Two senior Democrats pushed back against rushing to talk of impeaching President Trump, citing the need to gather “facts” first.
House Minority Leader Nancy Pelosi (D-CA) “knocked down growing calls” from Democrats for impeachment during a town hall this week, according to the Washington Examiner.
“In other words, again, if you are talking about impeachment, you are talking about what are the facts. Not that I don’t like him and I don’t like his hair and — what are the facts?” she said.
“What are the facts that you would make a case on? What are the rules that he may have violated? If you don’t have that case, you are just participating in more hearsay,” she added.
Similarly, Rep. Adam Schiff (D-WA), the top Democrat on the House intelligence committee, on Wednesday warned against “rushing into” impeachment talk.
“That’s not something that we should be rushing into or rushing to suggest,” Schiff told CNN’s New Day, according to The Hill.
He said the impeachment process would be a “wrenching experience” for the country, and it was important to get answers first.
“What was the president’s intent? Was he trying to shutdown a legitimate prosecution? Was he doing it because he was worried the trail may lead back to him? These are profound questions we need to answer before we get too far down the path of what are the consequences if the proof turns out to be there,” he said.
Their views disappointed some Trump critics, including one Gizmodo writer who unleashed a string of expletives on Twitter and called Schiff a “loser” and Democrats “f-cking worthless.”
Calls from the left for impeachment reached a fever pitch on Tuesday after the New York Times reported that Comey had written a memo documenting a meeting he had with Trump where the president had allegedly asked him to drop the investigation of former National Security Adviser Michael Flynn.
Democrats have cried “obstruction of justice,” despite legal experts saying it is not likely to meet that bar.
Author and professor of constitutional law at Florida International University College of Law Elizabeth Price Foley wrote in the New York Times that Trump’s statements do not constitute an obstruction of justice.
Section 1510 of Title 18 of the United States Code addresses obstruction of criminal investigations. It is a narrow statute, criminalizing only willful acts “by means of bribery” that have the effect of obstructing the communication of information about crimes to federal investigators.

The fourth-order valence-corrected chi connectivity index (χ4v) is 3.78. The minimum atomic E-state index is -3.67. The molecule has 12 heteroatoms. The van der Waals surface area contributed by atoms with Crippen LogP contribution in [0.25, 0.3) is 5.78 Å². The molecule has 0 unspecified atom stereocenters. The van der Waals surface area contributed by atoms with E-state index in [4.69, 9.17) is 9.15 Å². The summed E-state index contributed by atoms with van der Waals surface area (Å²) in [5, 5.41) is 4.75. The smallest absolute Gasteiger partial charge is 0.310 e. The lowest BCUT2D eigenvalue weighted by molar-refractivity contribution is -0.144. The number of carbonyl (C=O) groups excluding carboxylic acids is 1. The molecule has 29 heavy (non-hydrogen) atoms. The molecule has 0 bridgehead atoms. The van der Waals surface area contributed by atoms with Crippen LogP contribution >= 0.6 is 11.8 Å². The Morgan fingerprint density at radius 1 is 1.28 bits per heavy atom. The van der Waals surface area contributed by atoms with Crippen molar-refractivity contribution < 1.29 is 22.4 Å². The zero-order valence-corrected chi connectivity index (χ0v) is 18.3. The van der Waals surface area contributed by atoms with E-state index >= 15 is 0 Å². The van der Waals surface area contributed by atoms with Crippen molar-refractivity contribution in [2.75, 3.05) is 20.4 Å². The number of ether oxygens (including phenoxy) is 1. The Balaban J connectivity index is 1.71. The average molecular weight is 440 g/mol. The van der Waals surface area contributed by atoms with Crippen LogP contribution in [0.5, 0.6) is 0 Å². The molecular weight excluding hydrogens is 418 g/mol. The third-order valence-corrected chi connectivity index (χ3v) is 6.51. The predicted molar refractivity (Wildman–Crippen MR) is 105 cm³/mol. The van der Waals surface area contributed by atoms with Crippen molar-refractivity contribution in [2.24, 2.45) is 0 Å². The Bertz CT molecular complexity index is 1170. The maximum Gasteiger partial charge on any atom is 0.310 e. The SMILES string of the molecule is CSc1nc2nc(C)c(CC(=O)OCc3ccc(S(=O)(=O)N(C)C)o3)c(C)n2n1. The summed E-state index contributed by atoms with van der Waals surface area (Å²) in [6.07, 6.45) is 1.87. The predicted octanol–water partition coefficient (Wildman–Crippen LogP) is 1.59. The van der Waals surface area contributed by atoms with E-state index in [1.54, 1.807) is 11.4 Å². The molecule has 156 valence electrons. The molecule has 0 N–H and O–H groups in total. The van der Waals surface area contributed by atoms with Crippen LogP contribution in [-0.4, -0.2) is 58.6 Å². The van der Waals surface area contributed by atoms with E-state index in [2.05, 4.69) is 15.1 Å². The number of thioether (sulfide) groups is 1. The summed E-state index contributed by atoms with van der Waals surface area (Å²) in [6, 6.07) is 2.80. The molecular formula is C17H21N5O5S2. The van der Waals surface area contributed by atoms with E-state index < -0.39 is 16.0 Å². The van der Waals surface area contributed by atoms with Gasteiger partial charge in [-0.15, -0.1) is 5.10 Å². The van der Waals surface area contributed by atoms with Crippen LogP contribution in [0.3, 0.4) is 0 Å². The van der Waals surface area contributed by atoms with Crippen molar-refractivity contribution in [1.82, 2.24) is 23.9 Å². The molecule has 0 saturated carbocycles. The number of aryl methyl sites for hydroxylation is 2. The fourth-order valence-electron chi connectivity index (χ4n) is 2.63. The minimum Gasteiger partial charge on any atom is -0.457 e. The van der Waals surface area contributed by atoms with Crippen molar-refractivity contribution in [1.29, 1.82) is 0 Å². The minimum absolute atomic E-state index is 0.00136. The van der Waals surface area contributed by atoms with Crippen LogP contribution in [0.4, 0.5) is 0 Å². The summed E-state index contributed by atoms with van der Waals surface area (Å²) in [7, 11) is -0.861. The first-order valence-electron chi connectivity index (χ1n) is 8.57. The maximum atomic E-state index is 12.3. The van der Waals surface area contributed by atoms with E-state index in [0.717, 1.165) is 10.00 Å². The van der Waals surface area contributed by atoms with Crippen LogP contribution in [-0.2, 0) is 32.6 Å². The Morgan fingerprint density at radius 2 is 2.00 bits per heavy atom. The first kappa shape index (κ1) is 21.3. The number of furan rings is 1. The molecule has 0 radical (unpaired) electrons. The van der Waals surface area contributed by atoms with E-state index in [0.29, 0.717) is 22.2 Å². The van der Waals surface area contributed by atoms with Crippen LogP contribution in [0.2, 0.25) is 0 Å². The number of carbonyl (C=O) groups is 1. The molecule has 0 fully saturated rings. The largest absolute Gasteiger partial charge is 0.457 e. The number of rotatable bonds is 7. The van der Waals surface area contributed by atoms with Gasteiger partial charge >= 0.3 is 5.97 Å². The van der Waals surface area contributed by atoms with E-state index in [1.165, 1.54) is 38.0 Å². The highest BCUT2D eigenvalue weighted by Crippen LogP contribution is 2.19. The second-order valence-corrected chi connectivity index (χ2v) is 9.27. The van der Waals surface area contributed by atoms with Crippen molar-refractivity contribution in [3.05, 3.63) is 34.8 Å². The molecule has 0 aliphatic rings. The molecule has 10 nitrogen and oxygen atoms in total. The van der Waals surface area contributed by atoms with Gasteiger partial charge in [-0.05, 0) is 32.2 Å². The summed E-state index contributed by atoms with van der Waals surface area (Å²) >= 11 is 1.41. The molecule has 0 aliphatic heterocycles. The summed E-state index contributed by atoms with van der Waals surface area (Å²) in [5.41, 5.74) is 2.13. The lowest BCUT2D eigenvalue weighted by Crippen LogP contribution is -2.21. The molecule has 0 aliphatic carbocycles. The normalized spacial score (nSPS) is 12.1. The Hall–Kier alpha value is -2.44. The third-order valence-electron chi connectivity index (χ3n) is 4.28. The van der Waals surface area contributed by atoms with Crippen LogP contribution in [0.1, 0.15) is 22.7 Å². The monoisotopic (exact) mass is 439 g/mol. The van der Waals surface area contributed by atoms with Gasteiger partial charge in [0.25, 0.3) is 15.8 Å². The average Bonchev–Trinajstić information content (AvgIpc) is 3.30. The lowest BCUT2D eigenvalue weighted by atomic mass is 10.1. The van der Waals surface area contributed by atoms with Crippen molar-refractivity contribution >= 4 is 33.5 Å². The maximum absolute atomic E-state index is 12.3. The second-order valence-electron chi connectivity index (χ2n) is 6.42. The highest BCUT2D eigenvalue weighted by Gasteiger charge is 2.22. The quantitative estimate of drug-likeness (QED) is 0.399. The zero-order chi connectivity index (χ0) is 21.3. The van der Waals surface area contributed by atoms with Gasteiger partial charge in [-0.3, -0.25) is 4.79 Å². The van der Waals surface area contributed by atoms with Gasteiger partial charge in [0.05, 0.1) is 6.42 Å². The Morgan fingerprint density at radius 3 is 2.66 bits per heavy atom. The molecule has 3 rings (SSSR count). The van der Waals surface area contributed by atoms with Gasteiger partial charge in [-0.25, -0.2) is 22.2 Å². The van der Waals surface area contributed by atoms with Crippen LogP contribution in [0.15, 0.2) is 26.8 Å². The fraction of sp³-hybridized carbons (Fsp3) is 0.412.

Even assuming Mr. Comey’s memo is accurate, there is no indication that President Trump willfully attempted to bribe the F.B.I. director. As the Supreme Court stated in United States v. Sun-Diamond Growers of California, “for bribery there must be a quid pro quo — a specific intent to give or receive something of value in exchange for an official act.”
There is no evidence of a quid pro quo. Even assuming, for the sake of argument, that Mr. Trump intended an implied offer of continued employment in exchange for Mr. Comey’s dismissal of the Flynn investigation, it would be implausible for Mr. Comey to construe it as such.
But even if one adopted an unprecedentedly broad conception of bribery, Mr. Trump’s purported statement still would not violate Section 1510. The statute is designed to preserve the free flow of information, prohibiting only acts that obstruct investigators’ access to information. Bribery of a potential witness, for example, is behavior prohibited by Section 1510. But telling the F.B.I. director that someone is a “good guy” and expressing the hope that an investigation will cease does not obstruct the free flow of information.
The White House has disputed the content of the memo and has pointed to acting FBI Director Andrew McCabe’s remarks last week when he said, “there has been no effort to impede our investigation to date.”
And lawmakers on both sides of the aisle are also questioning why Comey didn’t say anything to them if he thought Trump had done something improper.
“That’s a perfectly appropriate question for us to ask the director… it’s more than fair. In fact, it will be necessary to ask the director to answer that question,” Schiff said later Wednesday on CNN’s Situation Room.
“Certainly, the director could always share those concerns with the committees in Congress, the relevant committees, or at the Gang of Eight legal, if the director felt that it was of that kind of sensitivity. So those are questions that we will properly ask the director.”